New home sales were down slightly in August compared to July, slipping 0.3 percent to a seasonally adjusted annual rate of 373,000 units and were 27.7 percent above the estimate of 292,000 in August 2011.  July sales were revised up from the originally reported annual rate of 372,000 to 374,000.  On a non-seasonally adjusted basis there were 31,000 homes sold during the month compared to 34,000 in July and 25,000 one year earlier.

The median price of a new home sold in August was $256,900 compared to $231,100 in July and $219,600 in August 2011.  The average sales price last month was $295,300 compared to $270,600 and $259,300 in the two earlier periods.

The inventory of unsold new homes at the end of August totaled 141,000, unchanged from July.  This represents a 4.5 month supply at the current pace of sales.  One year ago the inventory stood at 161,000, a 6.6 month supply.

New Home Sales

On a regional basis, the annual rate of sales in the Northeast was 36,000 units, an increase of 20 percent from July and 56.5 percent from one year earlier.  In the Midwest sales were up 1.8 percent to 56,000 units, a 16.7 percent improvement year-over-year.  The rate of sales in the West increased 0.9 percent to 107,000 units annually, a 64.6 percent improvement from August 2011.  The rate in the South however decreased 4.9 percent to 174,000 units but remained 11.5 percent above the rate in the same period in 2011.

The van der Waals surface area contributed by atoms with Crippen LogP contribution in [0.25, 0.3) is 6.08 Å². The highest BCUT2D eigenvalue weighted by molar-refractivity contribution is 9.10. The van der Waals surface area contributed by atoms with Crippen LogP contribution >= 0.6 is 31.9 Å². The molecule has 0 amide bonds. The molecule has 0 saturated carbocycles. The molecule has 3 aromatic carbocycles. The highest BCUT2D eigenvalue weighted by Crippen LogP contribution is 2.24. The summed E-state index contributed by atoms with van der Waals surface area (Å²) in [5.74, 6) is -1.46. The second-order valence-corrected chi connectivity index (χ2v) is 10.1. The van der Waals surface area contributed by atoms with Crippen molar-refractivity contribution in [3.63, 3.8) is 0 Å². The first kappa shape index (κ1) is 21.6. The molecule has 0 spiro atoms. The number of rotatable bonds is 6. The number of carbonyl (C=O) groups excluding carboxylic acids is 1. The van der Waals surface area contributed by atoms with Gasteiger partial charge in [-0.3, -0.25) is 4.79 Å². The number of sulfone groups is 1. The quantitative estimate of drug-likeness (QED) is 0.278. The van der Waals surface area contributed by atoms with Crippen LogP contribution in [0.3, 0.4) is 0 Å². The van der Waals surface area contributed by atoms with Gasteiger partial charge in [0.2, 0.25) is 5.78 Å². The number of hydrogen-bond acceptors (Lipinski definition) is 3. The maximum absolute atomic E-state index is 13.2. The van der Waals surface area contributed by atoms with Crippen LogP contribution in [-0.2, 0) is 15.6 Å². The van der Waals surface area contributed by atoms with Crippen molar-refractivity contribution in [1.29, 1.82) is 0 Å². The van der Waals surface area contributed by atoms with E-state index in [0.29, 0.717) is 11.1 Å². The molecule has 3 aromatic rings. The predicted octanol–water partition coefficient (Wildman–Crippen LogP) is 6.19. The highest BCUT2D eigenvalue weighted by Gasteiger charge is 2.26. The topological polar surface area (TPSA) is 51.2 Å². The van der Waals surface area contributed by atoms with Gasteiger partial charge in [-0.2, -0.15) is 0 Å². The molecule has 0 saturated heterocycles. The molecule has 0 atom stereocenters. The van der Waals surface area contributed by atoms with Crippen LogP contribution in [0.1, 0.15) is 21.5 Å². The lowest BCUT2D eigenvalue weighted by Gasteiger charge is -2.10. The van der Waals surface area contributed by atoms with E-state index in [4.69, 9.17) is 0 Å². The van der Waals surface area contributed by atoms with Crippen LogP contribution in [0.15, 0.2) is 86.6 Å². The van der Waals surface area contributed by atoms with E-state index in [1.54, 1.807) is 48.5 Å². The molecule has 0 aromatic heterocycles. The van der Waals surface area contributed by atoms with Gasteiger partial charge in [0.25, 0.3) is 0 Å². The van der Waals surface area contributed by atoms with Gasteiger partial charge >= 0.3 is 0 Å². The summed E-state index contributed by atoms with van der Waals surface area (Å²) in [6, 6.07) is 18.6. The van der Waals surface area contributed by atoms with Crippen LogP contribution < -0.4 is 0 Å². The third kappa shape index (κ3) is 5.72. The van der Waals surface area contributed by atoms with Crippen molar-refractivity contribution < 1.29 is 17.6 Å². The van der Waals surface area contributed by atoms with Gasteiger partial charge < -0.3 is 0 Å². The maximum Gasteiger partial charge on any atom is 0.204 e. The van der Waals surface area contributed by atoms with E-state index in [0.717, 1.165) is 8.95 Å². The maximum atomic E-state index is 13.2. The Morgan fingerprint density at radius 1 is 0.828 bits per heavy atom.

Omer Esiner, Chief Market Analyst, Commonwealth Foreign Exchange, Washington said of the data, "We care about the housing numbers a little bit more these days given the increasing signs that the sector is at or near a bottom. It's a key element in the overall economic recovery and one that could signal that conditions on the whole are improving. This number will have very little impact on markets as the focus right now is squarely on developments in the euro zone."

T. Doug Dale, Chief Investment Officer for Security Ballew in Jackson, Mississippi said, "It's a continual amount of evidence that in spite of low interest rates we still have a dysfunctional market because you have a lot of people who still can't get refinancing or sell their house because it is underwater. It's still a meaningful enough amount of housing stock that might explain that here we are at 50-year low mortgage rates and are not seeing the housing market just take off."